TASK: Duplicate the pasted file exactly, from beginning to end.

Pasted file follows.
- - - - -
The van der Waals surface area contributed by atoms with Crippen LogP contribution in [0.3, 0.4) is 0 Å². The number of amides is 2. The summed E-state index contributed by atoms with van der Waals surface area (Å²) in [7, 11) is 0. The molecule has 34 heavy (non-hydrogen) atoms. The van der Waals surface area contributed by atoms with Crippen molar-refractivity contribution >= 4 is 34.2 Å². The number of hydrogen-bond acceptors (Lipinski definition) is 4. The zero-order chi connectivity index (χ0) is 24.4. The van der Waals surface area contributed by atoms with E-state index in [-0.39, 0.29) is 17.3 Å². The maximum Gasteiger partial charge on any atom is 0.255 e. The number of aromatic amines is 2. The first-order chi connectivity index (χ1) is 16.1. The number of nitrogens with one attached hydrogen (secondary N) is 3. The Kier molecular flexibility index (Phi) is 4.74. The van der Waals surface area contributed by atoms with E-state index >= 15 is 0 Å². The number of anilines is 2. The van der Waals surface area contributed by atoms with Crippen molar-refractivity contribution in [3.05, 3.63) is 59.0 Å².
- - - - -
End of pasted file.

The van der Waals surface area contributed by atoms with Crippen LogP contribution in [0.3, 0.4) is 0 Å². The number of amides is 2. The summed E-state index contributed by atoms with van der Waals surface area (Å²) in [7, 11) is 0. The molecule has 34 heavy (non-hydrogen) atoms. The van der Waals surface area contributed by atoms with Crippen molar-refractivity contribution >= 4 is 34.2 Å². The number of hydrogen-bond acceptors (Lipinski definition) is 4. The zero-order chi connectivity index (χ0) is 24.4. The van der Waals surface area contributed by atoms with E-state index in [-0.39, 0.29) is 17.3 Å². The maximum Gasteiger partial charge on any atom is 0.255 e. The number of aromatic amines is 2. The first-order chi connectivity index (χ1) is 16.1. The number of nitrogens with one attached hydrogen (secondary N) is 3. The Kier molecular flexibility index (Phi) is 4.74. The van der Waals surface area contributed by atoms with E-state index >= 15 is 0 Å². The number of anilines is 2. The van der Waals surface area contributed by atoms with Crippen molar-refractivity contribution in [3.05, 3.63) is 59.0 Å².